by Debra Bennett
On the Sunday morning after Thanksgiving, Rabbi Satz announced that our post-Shacharit bagel-and-coffee conversation would have to move from the boardroom in 15 minutes, unless we wanted to stay to join the new Chai Mitzvah class. My mother and I, being curious women, stayed to join the class of eight.
The topic of that first class was "Adult Rites of Passage," a fitting way to begin since what falls between ages 13 and 113 is part of what Chai Mitzvah addresses, and Chai Mitzvah itself is a new adult rite. That morning, words from the Mishnah resonated with the class, holding up well as a life cycle prescriptive and descriptive in the 21st century: at 15, one should begin study of the Talmud; at 18, the chuppah; at 20, pursuit; at 30, strength; at 40, understanding; at 50, counsel; at 60, old age; at 70, fullness of years; at 80, strength—that one gave us pause until my mother, in her 80th year herself, offered that age means loss, and that dealing with that takes strength.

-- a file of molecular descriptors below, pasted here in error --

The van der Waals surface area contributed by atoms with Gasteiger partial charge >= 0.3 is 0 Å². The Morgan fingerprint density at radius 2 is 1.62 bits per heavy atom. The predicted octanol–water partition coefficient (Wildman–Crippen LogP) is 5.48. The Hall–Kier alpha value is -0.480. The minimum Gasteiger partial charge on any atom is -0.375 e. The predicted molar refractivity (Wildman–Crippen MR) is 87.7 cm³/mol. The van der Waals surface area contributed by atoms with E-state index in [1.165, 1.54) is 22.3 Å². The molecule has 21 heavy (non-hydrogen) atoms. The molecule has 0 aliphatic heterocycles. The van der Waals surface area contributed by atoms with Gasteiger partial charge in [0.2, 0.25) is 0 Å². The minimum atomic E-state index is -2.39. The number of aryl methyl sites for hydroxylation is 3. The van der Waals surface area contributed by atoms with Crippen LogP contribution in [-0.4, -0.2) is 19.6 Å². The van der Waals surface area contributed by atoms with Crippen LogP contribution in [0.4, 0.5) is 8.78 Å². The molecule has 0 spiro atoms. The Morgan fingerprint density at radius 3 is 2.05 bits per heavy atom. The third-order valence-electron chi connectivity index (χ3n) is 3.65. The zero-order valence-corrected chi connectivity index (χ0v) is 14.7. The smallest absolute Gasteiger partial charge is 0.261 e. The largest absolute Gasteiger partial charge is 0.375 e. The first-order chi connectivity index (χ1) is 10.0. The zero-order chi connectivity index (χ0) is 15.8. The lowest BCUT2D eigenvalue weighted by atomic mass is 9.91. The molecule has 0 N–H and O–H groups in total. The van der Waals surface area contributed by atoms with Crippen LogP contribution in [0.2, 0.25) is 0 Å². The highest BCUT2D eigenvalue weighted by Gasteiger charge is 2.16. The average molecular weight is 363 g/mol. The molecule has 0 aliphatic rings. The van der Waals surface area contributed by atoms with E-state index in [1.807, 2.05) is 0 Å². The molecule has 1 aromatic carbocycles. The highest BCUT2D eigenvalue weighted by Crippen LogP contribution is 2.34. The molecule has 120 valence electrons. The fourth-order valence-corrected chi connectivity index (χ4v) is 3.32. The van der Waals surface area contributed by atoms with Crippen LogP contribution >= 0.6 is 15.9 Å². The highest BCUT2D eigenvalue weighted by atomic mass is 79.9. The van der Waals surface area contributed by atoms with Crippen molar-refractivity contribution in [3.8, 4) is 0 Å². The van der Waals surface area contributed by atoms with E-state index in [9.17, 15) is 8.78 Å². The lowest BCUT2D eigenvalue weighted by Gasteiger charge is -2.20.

Over the next eight months, we eight added our names to the 1,500 others across North America who have journeyed the Chai Mitzvah course. Each month brought a new topic, from Judaism and the Environment to Philanthropy, Interpersonal Relationships, Mindful Living, Gratitude, Adding New Meaning to the Pesach Seder, and Israel and the Jewish Spirit. The curriculum is designed by educators, using diverse sources in Hebrew and English, to create a loosely structured look at Jewish life and at what Jewish Life means to us as individuals and groups.
In addition to monthly study, each of us made a specific commitment to deepen or extend our Judaism in three areas: worship, ritual, and social justice. For me, this means my journey toward leading Shacharit has accelerated (worship); Havdalah has become part of my Shabbat (ritual); and I walked with fellow Chai Mitzvah, and new friend Andrew, as part of Holy Blossom’s first ever contingent in the Toronto Pride Parade (social justice).
I arrived “accidentally,” but what brought my classmates? That answer to that is likely similar to the answer to the question of what brings each of us to synagogue at all. It’s rarely only one reason, but often we can identify a main attraction: Jill may go for prayer, Linda for study, and Rosalie to visit with Jill and Linda! Chai Mitzvah combines all three, and was a welcome addition to my Jewish learning, ritual, worship, and community.
Debra Bennett is a member of Holy Blossom Temple in Toronto, ON, Canada, and Bube to 10-month-old Nia.